Snapchat’s Crash Leaves Social Media Disruptors Gasping

Snapchat’s Crash Leaves Social Media Disruptors Gasping

Okay, so, the entire stock market is crashing. So this probably isn’t surprising. Open your Robinhood app, and it’s just a crazy sea of red. But there are still some standouts, sometimes for the wrong reasons. Snapchat crashed 43% because it didn’t meet its revenue targets. But that’s actually not altogether surprising.


Why Did Snapchat Crash?

It’s not that extraordinary. Many social media platforms suffer from the same problem. Even if they disrupt the market and get millions or, in Facebook’s case, billions of users, they have no clear path towards monetization. Facebook countered that by getting in good with businesses and starting to develop ads.

Snapchat has creator monetization tools, which makes it fairly unique among “social media first” platforms. But by and large, it’s just not an easily monetized mobile apply.

A lot of social media platforms are on a VC runway. They lose money, but they still get investments because they have such extraordinary engagement and active users. 

The Implications of the Snapchat Crash

But investors are becoming disenchanted with these continuous losses. As the recession pulls investors back from spending, it’s going to pull back on these high-risk, would-be-nice plays. Do you really want to be invested in Snapchat and it’s potential monetization as it bleeds money? Or do you want to pick up some cheap Microsoft stock, knowing that it’s currently at an extraordinary discount?

Social media disruptors tend to concentrate on engagement and hope, very fervently, that they’ll figure out monetization later. But that’s not the strategy. Just ask Reddit, which has had to incorporate pretty aggressive advertising on its platform to stay afloat. Just ask MoviePass, which lost investors millions of dollars on its casual “we’ll figure it out” engagement play.

Monetizing Social Media: Is It the Metaverse?

So, here’s the thing. Anyone who wants to disrupt social media needs to have their monetization baked in. How do you monetize social media?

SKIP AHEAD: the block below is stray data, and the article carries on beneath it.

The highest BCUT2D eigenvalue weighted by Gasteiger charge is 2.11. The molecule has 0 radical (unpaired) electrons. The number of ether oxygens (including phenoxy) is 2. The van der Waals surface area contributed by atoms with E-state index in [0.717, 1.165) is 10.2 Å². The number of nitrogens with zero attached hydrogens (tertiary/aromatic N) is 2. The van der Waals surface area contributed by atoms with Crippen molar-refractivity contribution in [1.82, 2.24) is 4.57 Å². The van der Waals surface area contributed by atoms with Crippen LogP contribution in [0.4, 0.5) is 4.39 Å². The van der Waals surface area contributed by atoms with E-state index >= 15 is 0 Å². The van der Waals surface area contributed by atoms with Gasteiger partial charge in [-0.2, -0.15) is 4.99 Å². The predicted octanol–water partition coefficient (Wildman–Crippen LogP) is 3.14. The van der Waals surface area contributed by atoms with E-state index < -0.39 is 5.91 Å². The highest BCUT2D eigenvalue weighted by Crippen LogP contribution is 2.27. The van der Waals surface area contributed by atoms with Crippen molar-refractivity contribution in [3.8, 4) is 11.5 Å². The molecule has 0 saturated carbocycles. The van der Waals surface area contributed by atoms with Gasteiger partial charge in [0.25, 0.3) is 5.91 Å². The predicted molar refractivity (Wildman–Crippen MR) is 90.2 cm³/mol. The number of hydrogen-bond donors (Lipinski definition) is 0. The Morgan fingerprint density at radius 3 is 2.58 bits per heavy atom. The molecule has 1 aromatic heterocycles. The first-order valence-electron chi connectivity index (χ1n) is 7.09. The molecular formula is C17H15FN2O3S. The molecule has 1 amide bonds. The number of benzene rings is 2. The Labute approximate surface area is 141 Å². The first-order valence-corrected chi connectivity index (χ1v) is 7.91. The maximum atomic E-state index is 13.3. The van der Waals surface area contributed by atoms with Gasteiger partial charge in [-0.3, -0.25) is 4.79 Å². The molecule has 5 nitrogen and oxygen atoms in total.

The best way, quite honestly, is going to have to do with the Metaverse and product placement. Metaverse—purchasing digital items that generate a “lifestyle image,” whether that’s cosmetics for your digital avatar or filters for your digital photos. Produce placement—advertising that’s less obtrusive and more likely to get people to buy, because people are sick of ads.

That being said, social media ads are going to become tremendously more effective shortly because of the death of the third-party cookie. Cookies can’t track you, but your social media account can.
People are focusing more on product placement now. Get creators to highlight your items. Build sponsorships. In fact, that’s actually pulling back to the very early days of the web when everything was directly sponsored. Including the reviews.

But social media is a hard nut to track, because engagement doesn’t necessarily mean monetization. Companies that are poised to disrupt the social media market need to really dig into their monetization and make sure they have a viable strategy. We aren’t in the second DotCom boom anymore; VCs aren’t going to throw money at every mobile app that’s being built. You need an actual business strategy, not just a product.

As for Snapchat, well, the problem with social media platforms is also that they have a shelf-life. Just as the kiddos are moving away from Facebook, they’re moving away from Snapchat, too. Kids aren’t going to use the same platform as their parents—and it shows. So, the time is right for a successor to TikTok. But who will it be? 

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